Sue holding a Mountain Ringlet
Sue at the top of Irton Fell
Mating pair of Mountain Ringlet
Osprey (phone-scoped through the heat haze)
Large Heath Butterfly
Dark Green Fritillary
Pearl Bordered Fritillary
Northern Brown Argus
Chimney Sweeper Moth
Common Spotted Orchid
Common Spotted Orchid
We returned to Foulshaw Moss where we watched the Ospreys on their nest as a Tree Pipit serenaded us as we wandered around. We found another pool where we had much better views of White-faced Darters than we had yesterday. It was soon very hot and we ventured to Arnside where we have enjoyed holidays in the past and sat like a pair of oldies on the seafront enjoying our delicious ice-creams watching the estuary and the magnificent railway line that transverses it.
Four Spotted Chaser
After welcoming several members of the NarVOS and Wensum Valley bird clubs that I have known for over 30 years whose ribaldry caused many issues as they arrived at my work today because of their failure to read even the simplest of signs, who shall remain absolutely nameless, I was not impressed by their observational skills!!! Banter was had and laughed at but I suspect the bird list was much smaller than it should have been due to the chatter ;-) (and they say women can talk!)
The only bird of note that I saw today was a Red Kite on my way home from work near Anmer.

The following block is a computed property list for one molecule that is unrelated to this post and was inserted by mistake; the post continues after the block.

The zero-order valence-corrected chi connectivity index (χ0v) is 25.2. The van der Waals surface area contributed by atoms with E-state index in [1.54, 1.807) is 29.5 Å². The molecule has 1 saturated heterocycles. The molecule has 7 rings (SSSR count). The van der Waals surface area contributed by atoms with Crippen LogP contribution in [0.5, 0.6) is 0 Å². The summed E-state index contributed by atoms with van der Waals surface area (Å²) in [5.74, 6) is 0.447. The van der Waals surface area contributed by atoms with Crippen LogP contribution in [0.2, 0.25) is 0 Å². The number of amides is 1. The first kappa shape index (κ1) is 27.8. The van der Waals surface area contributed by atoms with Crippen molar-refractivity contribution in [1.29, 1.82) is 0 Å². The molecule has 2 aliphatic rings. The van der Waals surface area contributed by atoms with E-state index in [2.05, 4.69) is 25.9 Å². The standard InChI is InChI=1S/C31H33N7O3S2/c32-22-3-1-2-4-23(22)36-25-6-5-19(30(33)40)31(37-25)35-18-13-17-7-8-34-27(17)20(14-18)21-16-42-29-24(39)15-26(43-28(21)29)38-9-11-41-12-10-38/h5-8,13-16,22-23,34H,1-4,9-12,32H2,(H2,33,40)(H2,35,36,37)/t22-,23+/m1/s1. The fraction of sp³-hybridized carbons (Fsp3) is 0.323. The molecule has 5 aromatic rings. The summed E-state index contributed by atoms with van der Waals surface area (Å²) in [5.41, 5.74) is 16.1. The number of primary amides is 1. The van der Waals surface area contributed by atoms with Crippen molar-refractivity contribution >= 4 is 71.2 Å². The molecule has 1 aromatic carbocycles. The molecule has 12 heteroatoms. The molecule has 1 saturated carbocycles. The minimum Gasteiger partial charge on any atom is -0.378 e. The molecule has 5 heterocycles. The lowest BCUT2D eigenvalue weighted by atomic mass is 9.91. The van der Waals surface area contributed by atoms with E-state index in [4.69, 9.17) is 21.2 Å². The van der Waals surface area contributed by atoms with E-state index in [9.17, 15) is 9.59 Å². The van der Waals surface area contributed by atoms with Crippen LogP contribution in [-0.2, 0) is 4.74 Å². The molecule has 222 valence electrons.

As I am still at work I was unable to see the Bee-eaters and Black-winged Stilts in East Norfolk that were present over the last few days and was too late to the party as John and I searched for both at some unearthly hour this morning at Hickling and Great Yarmouth. However Hickling was alive with birds, butterflies and dragonflies on a gorgeous summer's day. We watched a Common Whitethroat singing as a beaten-up Painted Lady flew by and dived into a ditch. Red Admirals flew around as we watched a Hobby overhead and Avocet chicks feeding. A Black-tailed Skimmer posed nicely as we walked to the other track where we watched Northern Hawkers flying around. It was rather annoying to learn that one of the Black-winged Stilts had appeared briefly after we had left site!
A rather beaten-up Painted Lady
Northern Brown Argus (Artaxerxes)
Northern Marsh Orchid
Female juvenile Peregraine
Male juvenile Peregrine
Common Redstart (juv)
Heath Fragrant Orchid
Heath Spotted Orchid
Lesser Butterfly Orchid
Small White Orchid
Highland (Common) Darter
Sue at Loch Shin
Sue at the tip of Cape Wrath
Sue at Cape Wrath Lighthouse
Northern Emerald and Exuvia
Red-breasted Merganser and ducklings